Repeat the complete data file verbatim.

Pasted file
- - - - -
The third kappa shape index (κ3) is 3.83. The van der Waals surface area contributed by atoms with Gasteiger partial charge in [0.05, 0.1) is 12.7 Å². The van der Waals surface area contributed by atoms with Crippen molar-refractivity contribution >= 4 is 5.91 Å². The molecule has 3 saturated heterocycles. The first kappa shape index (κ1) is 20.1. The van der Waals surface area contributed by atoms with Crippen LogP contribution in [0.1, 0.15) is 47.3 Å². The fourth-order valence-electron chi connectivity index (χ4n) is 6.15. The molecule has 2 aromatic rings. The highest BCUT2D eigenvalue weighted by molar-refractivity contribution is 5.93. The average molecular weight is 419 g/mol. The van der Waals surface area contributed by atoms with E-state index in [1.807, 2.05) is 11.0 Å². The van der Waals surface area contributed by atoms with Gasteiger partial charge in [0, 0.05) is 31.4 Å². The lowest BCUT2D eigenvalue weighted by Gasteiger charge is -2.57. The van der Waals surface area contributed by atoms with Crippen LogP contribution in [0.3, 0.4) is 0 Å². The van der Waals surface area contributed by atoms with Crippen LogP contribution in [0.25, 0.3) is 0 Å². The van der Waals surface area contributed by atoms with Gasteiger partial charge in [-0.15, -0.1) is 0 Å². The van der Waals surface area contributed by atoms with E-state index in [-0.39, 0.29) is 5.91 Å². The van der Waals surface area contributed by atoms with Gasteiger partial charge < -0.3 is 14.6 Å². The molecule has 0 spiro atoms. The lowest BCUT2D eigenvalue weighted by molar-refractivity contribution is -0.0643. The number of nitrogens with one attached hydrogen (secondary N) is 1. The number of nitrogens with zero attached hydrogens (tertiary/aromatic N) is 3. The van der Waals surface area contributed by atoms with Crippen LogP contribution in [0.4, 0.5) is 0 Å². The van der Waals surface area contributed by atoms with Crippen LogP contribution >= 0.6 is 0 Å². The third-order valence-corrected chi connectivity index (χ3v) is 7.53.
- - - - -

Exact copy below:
The third kappa shape index (κ3) is 3.83. The van der Waals surface area contributed by atoms with Gasteiger partial charge in [0.05, 0.1) is 12.7 Å². The van der Waals surface area contributed by atoms with Crippen molar-refractivity contribution >= 4 is 5.91 Å². The molecule has 3 saturated heterocycles. The first kappa shape index (κ1) is 20.1. The van der Waals surface area contributed by atoms with Crippen LogP contribution in [0.1, 0.15) is 47.3 Å². The fourth-order valence-electron chi connectivity index (χ4n) is 6.15. The molecule has 2 aromatic rings. The highest BCUT2D eigenvalue weighted by molar-refractivity contribution is 5.93. The average molecular weight is 419 g/mol. The van der Waals surface area contributed by atoms with E-state index in [1.807, 2.05) is 11.0 Å². The van der Waals surface area contributed by atoms with Gasteiger partial charge in [0, 0.05) is 31.4 Å². The lowest BCUT2D eigenvalue weighted by Gasteiger charge is -2.57. The van der Waals surface area contributed by atoms with Crippen LogP contribution in [0.3, 0.4) is 0 Å². The van der Waals surface area contributed by atoms with Crippen LogP contribution in [0.25, 0.3) is 0 Å². The van der Waals surface area contributed by atoms with Gasteiger partial charge in [-0.15, -0.1) is 0 Å². The van der Waals surface area contributed by atoms with E-state index in [-0.39, 0.29) is 5.91 Å². The van der Waals surface area contributed by atoms with Gasteiger partial charge < -0.3 is 14.6 Å². The molecule has 0 spiro atoms. The lowest BCUT2D eigenvalue weighted by molar-refractivity contribution is -0.0643. The number of nitrogens with one attached hydrogen (secondary N) is 1. The number of nitrogens with zero attached hydrogens (tertiary/aromatic N) is 3. The van der Waals surface area contributed by atoms with Crippen LogP contribution in [0.4, 0.5) is 0 Å². The van der Waals surface area contributed by atoms with Crippen LogP contribution >= 0.6 is 0 Å². The third-order valence-corrected chi connectivity index (χ3v) is 7.53.